Race as a Metaphor for Life: Lessons Learned at Foot Locker Nationals

And just like that the energy is gone.  Twelve hours ago the island of Coronado, just across the bay from downtown San Diego, was pumping with life.  The Foot Locker Nationals event creates a magical atmosphere here that almost feels like we are all part of a single organism.  You can feel it.  You get caught up in it.  And it overtakes you.  Even on the unfortunate and rare bad weather years, like this one, it barely dampers the emotion.

Now it's Sunday.  And as quickly as it came, it's gone.  I didn't even have to rise out of my hotel bed to know it, the life force of 1000 enthusiastic cross country fans had left the island and you just know it in some new age collective consciousness kind of way.  As I made it down to the hotel lobby of the Glorietta Bay Hotel--across the street from the Del where their athletes stay--there was a fleeting second where I thought just maybe it might last another day, but the lobby that a day ago was filled with vibrancy is now empty.  Just another 363 days until I can feel that magic of being part of this wonderful oneness again.

So as I sit alone as one of the few cross country stragglers left on this resort island in its off-season, I reflect on this year's meet. 

There's something special about this sport that is different from the others.  Actually there's a lot of things.  But one of the most profound is how a race--along with the side stories preceding it and just after--seem to be a metaphor for life in a broader sense.  And just like a good Biblical parable, it can teach you a lot about yourself, others, and the way to be successful and happy.  I decided to pick out a few anecdotes that some of the girls that I covered this weekend taught me.  I also threw in some completely off-subject but completely on-target quotes from Henry Ford to go along with each story.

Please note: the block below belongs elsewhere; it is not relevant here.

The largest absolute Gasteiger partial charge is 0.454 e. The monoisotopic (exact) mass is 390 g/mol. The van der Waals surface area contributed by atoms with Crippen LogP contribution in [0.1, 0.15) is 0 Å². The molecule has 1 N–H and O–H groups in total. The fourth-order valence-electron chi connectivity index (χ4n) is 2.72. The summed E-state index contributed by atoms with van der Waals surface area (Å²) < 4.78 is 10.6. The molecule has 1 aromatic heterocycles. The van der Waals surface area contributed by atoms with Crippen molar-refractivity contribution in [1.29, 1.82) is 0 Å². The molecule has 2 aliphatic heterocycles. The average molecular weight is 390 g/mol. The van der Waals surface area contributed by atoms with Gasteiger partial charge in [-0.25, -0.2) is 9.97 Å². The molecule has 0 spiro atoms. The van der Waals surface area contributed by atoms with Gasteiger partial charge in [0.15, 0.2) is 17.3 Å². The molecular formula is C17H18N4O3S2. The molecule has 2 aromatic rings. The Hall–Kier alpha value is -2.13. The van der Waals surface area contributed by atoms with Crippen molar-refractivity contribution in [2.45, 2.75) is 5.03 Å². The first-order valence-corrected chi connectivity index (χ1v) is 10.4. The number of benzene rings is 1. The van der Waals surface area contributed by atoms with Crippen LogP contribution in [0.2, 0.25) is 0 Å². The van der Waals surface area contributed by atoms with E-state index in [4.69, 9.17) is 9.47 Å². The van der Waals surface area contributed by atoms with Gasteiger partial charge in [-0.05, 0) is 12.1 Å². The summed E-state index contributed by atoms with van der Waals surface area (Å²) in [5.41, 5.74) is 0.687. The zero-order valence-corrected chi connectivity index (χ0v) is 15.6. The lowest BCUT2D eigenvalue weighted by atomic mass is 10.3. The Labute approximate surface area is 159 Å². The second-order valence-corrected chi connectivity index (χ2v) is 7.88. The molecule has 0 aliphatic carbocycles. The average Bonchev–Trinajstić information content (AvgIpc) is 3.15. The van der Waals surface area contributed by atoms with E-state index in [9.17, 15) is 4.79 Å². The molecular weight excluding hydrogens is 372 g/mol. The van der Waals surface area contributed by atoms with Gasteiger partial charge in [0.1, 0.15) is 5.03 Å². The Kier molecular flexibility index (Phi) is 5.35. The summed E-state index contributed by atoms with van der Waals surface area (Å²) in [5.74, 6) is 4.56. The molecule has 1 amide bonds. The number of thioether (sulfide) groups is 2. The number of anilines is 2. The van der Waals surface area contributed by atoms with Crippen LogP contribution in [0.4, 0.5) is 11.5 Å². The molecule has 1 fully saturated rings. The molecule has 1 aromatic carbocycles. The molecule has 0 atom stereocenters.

Get Up, Dust Yourself Off, Move On...

Adding the line "Foot Locker finalist" to your distance running resume is something that never goes away and those three words alone speak volumes to anyone who knows the sport.  That panache that comes with those powerful words is not without good reason.  If you are able to prove yourself worthy to make it here--tested by fire against the best of the best--you are in a truly elite club.  It's an odd feeling for some of the athletes especially.  Most of them are highly decorated in their states, record holders, and state champions.  In most every race they enter during the course of the year they are at the front of the pack, often out of visual range of the nearest competitor.  So sure some are favored to finish higher, expectations are a little different on each... but let's not forget these are all champions in their own right.  And even if on paper or us internet bloggers don't peg an athlete to finish highly, you don't get to this level by chance.  You get there because you are a competitor, who works hard, and sets high standards for themselves.  My point is... no one comes here without setting their sights high.  The internal expectations, if nothing else, are stacked and that leaves a lot of room to fall.